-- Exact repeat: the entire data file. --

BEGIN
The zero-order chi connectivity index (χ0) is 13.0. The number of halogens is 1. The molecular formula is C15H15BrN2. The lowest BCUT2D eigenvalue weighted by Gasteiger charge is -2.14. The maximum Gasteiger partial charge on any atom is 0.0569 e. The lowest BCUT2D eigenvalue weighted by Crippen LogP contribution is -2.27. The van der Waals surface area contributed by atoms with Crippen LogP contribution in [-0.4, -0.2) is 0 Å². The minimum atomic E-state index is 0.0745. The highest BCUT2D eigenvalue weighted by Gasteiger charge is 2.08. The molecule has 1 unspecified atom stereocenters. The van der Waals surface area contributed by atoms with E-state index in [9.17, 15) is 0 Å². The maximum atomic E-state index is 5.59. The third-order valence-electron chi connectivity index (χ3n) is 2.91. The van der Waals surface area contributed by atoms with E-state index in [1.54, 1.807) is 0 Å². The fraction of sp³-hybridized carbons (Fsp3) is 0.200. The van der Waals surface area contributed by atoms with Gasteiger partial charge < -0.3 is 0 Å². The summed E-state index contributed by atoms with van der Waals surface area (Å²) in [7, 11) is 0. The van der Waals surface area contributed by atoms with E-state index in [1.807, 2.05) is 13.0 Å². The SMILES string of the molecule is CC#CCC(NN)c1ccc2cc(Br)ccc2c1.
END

The zero-order chi connectivity index (χ0) is 13.0. The number of halogens is 1. The molecular formula is C15H15BrN2. The lowest BCUT2D eigenvalue weighted by Gasteiger charge is -2.14. The maximum Gasteiger partial charge on any atom is 0.0569 e. The lowest BCUT2D eigenvalue weighted by Crippen LogP contribution is -2.27. The van der Waals surface area contributed by atoms with Crippen LogP contribution in [-0.4, -0.2) is 0 Å². The minimum atomic E-state index is 0.0745. The highest BCUT2D eigenvalue weighted by Gasteiger charge is 2.08. The molecule has 1 unspecified atom stereocenters. The van der Waals surface area contributed by atoms with E-state index in [9.17, 15) is 0 Å². The maximum atomic E-state index is 5.59. The third-order valence-electron chi connectivity index (χ3n) is 2.91. The van der Waals surface area contributed by atoms with E-state index in [1.54, 1.807) is 0 Å². The fraction of sp³-hybridized carbons (Fsp3) is 0.200. The van der Waals surface area contributed by atoms with Gasteiger partial charge < -0.3 is 0 Å². The summed E-state index contributed by atoms with van der Waals surface area (Å²) in [7, 11) is 0. The van der Waals surface area contributed by atoms with E-state index in [1.807, 2.05) is 13.0 Å². The SMILES string of the molecule is CC#CCC(NN)c1ccc2cc(Br)ccc2c1.